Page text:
Food inflation hit its 33-month high at 7.4%, leading to rising prices of pulses, wheat, cereals and vegetables. This, coupled with ever-rising gas cylinder prices, adds to the burden of homemakers, who await solutions to their tribulations Sitharaman is set to provide on Friday.
Also read: What The Modi Government Should Do For Indian Women?
The Indian start-up ecosystem also needs to be revamped in a way to keep up with gender diversity. Lack of financial independence, guidance, funding and domestic responsibilities hamper potential entrepreneurs from achieving their dreams. MSME participation and independent businesses run by women need a boost in rural areas. Lower rates of interest on start-up loans availed by women would also spark the entrepreneurial spirit in them, along with special investment schemes for women-run businesses would also pave way for balanced entrepreneurship between men and women. Start-up incubators focusing on women and mentorship programmes for potential omen founding start-ups could also be set up.
Coming from a party whose Hindutva-nationalism poses as a threat to the very cultural fabric of the country, it would be unwise to blindly trust Sitharaman to single-handedly relieve the women of this country from their financial hardships.
Though Sitharaman’s initiative to crowd-source ideas seems well, it is certain remarks that she has made that are bothersome. For instance, just this week she said that India is the fastest growing economy in the world, which contradicts official data showing a 5.8% growth in GDP in the previous quarter, which is lower than China’s 6.4%. She also refuted the claim that the slowdown faced by manufacturing sector could be attributed to demonetisation. As demands for consumer goods, capital goods and many such fell due to reduced purchasing power after demonetisation, the manufacturing sector producing these goods witnessed a -5.6% growth rate in the demonetisation quarter. Thus saying that the slowdown in the growth of the manufacturing sector is not due to demonetisation is not only incorrect, but also worrisome about what other mistakes of the BJP government would she try and justify this way.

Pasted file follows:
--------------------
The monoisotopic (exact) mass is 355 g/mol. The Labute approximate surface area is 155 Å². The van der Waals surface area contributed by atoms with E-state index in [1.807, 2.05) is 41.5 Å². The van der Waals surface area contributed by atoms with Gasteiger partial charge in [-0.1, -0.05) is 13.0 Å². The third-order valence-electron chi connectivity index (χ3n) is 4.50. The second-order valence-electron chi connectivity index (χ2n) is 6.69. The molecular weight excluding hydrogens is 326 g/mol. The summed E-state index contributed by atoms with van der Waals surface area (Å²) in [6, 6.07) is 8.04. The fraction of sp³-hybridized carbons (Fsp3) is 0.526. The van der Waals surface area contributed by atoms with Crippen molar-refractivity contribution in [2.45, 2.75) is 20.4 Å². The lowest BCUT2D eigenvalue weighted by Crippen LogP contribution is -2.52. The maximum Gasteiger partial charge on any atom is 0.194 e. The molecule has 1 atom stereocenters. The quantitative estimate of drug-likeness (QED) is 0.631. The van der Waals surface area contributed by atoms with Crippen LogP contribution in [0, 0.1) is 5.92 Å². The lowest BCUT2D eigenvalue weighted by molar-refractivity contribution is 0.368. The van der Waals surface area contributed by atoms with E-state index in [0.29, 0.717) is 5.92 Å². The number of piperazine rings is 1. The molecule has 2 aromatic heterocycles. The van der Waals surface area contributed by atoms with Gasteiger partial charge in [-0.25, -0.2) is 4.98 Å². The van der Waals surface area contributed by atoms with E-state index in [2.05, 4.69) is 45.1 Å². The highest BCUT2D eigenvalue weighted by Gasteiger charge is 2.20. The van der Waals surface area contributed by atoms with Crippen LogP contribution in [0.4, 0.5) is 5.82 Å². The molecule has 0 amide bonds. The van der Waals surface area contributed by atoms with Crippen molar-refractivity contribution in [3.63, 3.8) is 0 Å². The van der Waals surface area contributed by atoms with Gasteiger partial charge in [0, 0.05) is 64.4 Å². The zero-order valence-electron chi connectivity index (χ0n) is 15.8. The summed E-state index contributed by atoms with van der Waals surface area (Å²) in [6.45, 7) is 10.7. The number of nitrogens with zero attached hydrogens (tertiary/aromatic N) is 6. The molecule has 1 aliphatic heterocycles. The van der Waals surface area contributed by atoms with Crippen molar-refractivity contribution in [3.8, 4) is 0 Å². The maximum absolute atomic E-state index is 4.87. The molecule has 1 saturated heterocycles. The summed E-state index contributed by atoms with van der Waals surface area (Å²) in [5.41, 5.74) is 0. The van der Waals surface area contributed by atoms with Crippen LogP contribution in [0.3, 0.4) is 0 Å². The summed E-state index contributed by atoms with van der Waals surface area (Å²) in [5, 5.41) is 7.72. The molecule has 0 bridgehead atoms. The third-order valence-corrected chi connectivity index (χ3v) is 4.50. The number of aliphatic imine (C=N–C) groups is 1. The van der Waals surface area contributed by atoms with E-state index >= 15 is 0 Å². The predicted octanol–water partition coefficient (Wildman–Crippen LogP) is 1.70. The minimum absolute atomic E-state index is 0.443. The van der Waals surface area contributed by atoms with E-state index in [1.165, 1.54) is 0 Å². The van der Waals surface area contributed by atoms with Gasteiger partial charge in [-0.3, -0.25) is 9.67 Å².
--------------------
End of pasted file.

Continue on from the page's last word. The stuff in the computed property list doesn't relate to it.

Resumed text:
It is a great moment of pride to have a woman as the country’s finance minister. However, just an assumption that her being a woman will change things for the better is incorrect. Coming from a party whose Hindutva-nationalism poses as a threat to the very cultural fabric of the country, a party whose leaders have continually made sexist remarks as a way to bring down political opponents, it would be unwise to blindly trust Sitharaman to single-handedly relieve the women of this country from their financial hardships. Instead, one can hope for the best that the finance minister does more than just seem pro-women by being in the office, and uses her platform for uplifting and empowering fellow women and other disadvantaged groups.
1 Financial Express
3. News 18